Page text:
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Monday, January 27, 2020

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Illinois History Symposium

Co-sponsored by the Illinois State Historical Society and the UIS Alumni SAGE Society

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On Tuesday, December 3, the Illinois State Historical Society hosts its annual Illinois History Symposium, in conjunction with a UIS "Lunch and Learn" program.

2019 ISHS Illinois Ozark Fall Tour

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Pack your bags and backpacks!

Southern Illinois is nature’s wonderland and in the fall it is magical! Join us as we explore the southeasternmost corner of the state for our fall tour, October 1-3, led by a team of historians and archaeologists. You won’t want to miss this adventure in “Egypt,” where we’ll explore the Shawnee National Forest, historic and prehistoric landmarks, the Garden of Gods, and sites associated with early industry, the Civil War, and the Underground Railroad. We’ll also be lodging at the San Damiano Retreat Center, a beautiful hideaway on the cliffs above the Ohio River. This ISHS Fall Tour is the one you’ve been waiting for!

Donation of Iconic 113 year Mansion to Boone County Historical Society

Boone County Historical Society, Belvidere

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The Boone County Historical Society (BCHS) and Boone County Museum of History (BCMH) announce K-B Farms, Inc.’s donation of the 113 year old “Funderburg House” mansion, along with a $1 million gift for long-term maintenance of the property. Over the coming months, The Funderburg House will undergo renovations and updates to eventually become a multipurpose historic house museum, rental facility, and community gathering space. “This is a once in a lifetime opportunity for our museum, as well as our community,” says BCMH Executive Director Anna Pivoras. “We are so thankful for this generous gift from K-B Farms and the Funderburg family, and are looking forward to a bright future for the historic residence.” 

Illinois Heritage

January-February 2020, Volume 23, Number 1

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Happy New Year from the Illinois State Historical Society!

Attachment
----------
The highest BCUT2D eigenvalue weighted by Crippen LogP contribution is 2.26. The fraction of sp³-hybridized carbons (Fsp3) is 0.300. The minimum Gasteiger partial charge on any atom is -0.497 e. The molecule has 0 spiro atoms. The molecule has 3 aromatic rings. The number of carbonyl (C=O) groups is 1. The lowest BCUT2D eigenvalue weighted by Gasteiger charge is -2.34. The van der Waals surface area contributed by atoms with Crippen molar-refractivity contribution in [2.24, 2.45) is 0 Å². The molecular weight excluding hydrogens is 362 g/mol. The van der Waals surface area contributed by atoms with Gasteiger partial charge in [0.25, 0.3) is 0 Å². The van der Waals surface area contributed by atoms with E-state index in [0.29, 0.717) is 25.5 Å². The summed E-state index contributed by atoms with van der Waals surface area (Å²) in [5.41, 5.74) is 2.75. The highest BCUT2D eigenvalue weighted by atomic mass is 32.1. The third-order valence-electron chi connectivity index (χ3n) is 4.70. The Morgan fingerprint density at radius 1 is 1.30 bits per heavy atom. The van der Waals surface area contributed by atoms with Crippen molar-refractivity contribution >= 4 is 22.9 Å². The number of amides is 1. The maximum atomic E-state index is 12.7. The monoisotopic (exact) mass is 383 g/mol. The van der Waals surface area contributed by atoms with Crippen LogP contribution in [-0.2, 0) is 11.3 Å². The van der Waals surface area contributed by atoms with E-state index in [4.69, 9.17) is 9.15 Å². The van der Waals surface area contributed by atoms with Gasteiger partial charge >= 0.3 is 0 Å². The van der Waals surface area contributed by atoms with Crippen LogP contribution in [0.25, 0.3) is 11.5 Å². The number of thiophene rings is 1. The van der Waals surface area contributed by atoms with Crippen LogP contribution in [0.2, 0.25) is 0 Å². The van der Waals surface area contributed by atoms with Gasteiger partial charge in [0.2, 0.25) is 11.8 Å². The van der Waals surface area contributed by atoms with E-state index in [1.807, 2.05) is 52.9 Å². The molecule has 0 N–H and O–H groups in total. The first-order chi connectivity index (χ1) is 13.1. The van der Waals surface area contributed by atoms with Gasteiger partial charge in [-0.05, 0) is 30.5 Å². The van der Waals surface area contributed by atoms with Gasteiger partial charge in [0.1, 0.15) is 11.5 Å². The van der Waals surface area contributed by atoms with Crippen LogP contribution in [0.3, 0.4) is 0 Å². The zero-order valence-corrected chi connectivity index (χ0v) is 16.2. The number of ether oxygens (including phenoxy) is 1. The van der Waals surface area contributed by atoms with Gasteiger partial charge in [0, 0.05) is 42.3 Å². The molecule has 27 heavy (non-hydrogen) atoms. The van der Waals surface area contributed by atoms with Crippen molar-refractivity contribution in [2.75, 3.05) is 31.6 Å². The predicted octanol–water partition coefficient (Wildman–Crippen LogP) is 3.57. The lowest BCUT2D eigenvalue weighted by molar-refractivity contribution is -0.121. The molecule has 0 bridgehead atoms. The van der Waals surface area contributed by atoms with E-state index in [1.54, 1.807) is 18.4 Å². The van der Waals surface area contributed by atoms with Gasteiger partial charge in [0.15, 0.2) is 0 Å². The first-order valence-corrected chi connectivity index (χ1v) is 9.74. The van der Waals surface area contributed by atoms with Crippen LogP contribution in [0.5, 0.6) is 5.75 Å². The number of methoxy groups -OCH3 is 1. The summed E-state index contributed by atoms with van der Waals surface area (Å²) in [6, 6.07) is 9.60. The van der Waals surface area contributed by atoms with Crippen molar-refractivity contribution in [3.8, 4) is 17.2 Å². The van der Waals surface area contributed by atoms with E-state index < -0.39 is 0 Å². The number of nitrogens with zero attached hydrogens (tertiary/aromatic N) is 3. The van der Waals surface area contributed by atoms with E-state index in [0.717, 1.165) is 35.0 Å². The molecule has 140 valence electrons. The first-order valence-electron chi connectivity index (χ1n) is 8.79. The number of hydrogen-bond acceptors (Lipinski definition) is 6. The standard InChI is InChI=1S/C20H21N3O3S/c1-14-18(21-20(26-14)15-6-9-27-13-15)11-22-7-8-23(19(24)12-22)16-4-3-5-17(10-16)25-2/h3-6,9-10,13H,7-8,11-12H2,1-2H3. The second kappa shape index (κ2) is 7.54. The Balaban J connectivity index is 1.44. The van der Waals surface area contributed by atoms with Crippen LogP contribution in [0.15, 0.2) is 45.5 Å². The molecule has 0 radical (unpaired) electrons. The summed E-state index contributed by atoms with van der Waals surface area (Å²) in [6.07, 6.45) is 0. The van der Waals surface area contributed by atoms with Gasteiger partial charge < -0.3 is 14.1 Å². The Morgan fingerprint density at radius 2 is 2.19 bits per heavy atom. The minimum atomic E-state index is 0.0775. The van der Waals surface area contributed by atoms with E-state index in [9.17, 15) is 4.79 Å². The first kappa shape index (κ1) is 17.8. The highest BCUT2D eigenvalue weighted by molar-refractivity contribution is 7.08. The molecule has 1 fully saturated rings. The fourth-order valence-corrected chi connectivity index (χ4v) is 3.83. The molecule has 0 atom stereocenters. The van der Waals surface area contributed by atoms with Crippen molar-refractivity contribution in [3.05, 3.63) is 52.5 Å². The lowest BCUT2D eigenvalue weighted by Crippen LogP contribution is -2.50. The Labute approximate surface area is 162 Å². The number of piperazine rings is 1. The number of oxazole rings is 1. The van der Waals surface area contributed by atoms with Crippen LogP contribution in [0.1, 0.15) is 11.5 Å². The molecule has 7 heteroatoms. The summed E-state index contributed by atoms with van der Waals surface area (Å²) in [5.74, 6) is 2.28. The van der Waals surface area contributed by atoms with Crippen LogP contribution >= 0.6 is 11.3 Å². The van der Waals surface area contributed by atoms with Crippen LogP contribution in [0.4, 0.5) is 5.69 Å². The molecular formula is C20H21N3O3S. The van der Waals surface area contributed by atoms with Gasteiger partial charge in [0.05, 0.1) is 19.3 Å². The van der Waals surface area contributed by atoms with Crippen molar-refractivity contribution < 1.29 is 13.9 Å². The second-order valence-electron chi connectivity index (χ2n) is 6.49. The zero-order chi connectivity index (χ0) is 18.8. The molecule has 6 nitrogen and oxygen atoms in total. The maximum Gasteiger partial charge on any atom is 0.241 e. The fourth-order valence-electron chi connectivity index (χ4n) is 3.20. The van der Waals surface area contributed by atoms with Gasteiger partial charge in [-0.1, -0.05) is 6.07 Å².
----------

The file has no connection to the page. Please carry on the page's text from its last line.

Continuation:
The January-February issue of Illinois Heritage—“The music issue”—ably assembled by ISHS director Bill Steinbacher-Kemp with the help of a sterling group of writers who know their Illinois music history, is a great start for the new year. Our “2020” vision for the ISHS is to make our programs and publications the best in the Midwest.

Thanks to all of you who have taken time to join or renew your 2020 membership in the Illinois State Historical Society. Our organization thrives because of your commitment to our mission of “fostering awareness, understanding, research, preservation, and recognition of history in Illinois.” As you know, membership is the glue that holds the Illinois State Historical Society together. Your personal commitment to this organization makes all the difference in what we accomplish from year to year. Thank you for all you do to make Illinois history unforgettable. 

Share your Heritage.

SAVE THE DATE: Best of Illinois History Awards Gala

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Theme: A Night at the Speakeasy

Come dolled up and dapper in your vintage 1920s finery or evening cocktail party attire for a seriously fun time!

The event will include cocktails and hors d'oeuvres, live entertainment, wine pull, and the Annual Awards presentation recognizing indivuals, groups, and oranizations that have furthered the collection, preservation, and interpretation of Illinois history.

Journal of the Illinois State Historical Society

Fall 2019, Vol. 112, No. 3